On World Cities Day, as the world organization which brings together the highest number of local and regional governments from around the world and which has been bringing this group's voices to the global debate for decades, UCLG reaffirms the commitment of the level of government closest to the people to co-creating inclusive and sustainable cities.
Following the recently adopted Urban Agenda at Habitat III and the document adopted in Bogotá during the World Summit of Local and Regional Leaders, local elected officials and local government professionals representing metropolitan governments, intermediary and peripheral cities, small towns and regional authorities have shown the world their commitment to co-creating our cities together with states, the international community and civil society with the sharing of responsibilities and resources.
- See the photo gallery of the World Summit
The Bogotá Commitment states that the current global challenges represent an unprecedented opportunity to drive sustainable development, and that local and regional governments “need to be at the centre of public policy processes, translating normative ideals into concrete policies and practical investments that will remake human settlements as the primary driver of a new, sustainable era".
In this context, on World Cities Day, as declared by the Bogotá Commitment, we remember that local and regional governments are calling for the following actions:
"Action at local and country level to govern in partnership and build governance capabilities to that end, aiming to co-create cities and territories that preserve the Right to the City of all inhabitants, to adapt production and consumption patterns for a sustainable future, to share and protect the commons, and to foster heritage, creativity, diversity, understanding and peace.
Action at international level to transform the role of local governments in international policymaking processes and to ensure structural consultation of the organized constituency of local and regional governments at all levels of governance, particularly through international partnerships.
It also calls for recognition of local and regional governments’ efforts to organize, produce informed inputs to international policy processes and develop international cooperation, solidarity and peer to peer learning through our international networks.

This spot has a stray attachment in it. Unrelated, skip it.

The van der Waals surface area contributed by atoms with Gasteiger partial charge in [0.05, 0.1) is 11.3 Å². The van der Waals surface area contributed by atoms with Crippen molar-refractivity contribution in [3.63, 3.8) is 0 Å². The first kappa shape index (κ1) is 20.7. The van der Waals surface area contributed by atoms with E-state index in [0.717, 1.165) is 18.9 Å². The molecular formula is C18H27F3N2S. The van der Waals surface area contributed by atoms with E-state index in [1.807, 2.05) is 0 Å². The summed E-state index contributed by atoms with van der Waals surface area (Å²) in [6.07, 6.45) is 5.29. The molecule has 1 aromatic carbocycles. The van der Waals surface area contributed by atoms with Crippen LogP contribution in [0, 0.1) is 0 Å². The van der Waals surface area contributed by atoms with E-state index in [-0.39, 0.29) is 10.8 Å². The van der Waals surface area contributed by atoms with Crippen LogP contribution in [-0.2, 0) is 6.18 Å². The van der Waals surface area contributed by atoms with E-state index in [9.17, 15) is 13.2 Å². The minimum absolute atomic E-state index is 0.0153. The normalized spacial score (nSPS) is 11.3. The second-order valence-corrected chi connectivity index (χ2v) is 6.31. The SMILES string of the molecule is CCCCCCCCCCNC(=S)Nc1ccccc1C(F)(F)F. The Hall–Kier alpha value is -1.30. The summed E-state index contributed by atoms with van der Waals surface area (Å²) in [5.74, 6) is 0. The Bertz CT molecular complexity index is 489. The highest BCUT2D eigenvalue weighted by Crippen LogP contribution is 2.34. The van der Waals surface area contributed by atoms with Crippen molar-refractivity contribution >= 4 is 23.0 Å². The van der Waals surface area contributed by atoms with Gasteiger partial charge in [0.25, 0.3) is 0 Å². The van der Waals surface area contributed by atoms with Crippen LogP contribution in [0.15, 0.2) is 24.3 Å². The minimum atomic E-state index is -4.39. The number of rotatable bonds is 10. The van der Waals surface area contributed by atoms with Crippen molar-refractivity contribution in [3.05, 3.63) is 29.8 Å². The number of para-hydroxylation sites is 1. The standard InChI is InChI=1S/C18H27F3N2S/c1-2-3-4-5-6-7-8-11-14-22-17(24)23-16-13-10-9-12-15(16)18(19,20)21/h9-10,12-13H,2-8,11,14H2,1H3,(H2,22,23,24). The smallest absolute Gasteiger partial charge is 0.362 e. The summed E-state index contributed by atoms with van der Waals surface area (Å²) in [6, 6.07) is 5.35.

And for Commitment from our peers to engage in international action to contribute to the united voice of local and regional governments through active participation in local government networks and to strengthen coordination and consultation mechanisms, in particular the World Assembly of Local and Regional Governments, to be developed into the true political interlocutor of the international community in all matters related to sustainable development. ”
The Bogotá Commitment and Action Agenda is UCLG’s contribution to the global debate on sustainable development, and complements the Statement of the World Assembly of Local and Regional Governments to Habitat III, which was adopted on 14 October 2016, also in the framework of the UCLG Congress, and presented at the recent World Assembly in Quito, on 16 October and in the framework of Habitat III.
Moreover, The New Urban Agenda, adopted at the Habitat III Conference, is a major victory for local and regional governments. However, its implementation will depend on a new partnership between the international community, States and the local governments tasked with implementing it.
- See in our photo gallery the participation of local governments in Habitat III
Out of all the delegations which attended the Third United Nations Conference on Housing and Sustainable Urban Development (Habitat III) in Quito, the local and regional authorities’ delegation was the largest and most involved. This is far from surprising; in the twenty years that have passed since the Habitat II Conference, local and regional governments have gathered together in international networks, such as UCLG or the Global Taskforce, to work on joint proposals and bring them before the international community. It was thanks to this global organization that the Habitat III process was able to bring about an unprecedented mobilization of local leaders.
The input from local and regional governments to the Agenda was more than necessary, as they best understand the challenges of urban management and, ultimately, are responsible for ensuring sustainable development in their cities and territories.
As the UN Secretary-General, Ban Ki-moon, rightly said, in Quito: "mayors, governors and councillors are at the forefront of the battle for sustainable development".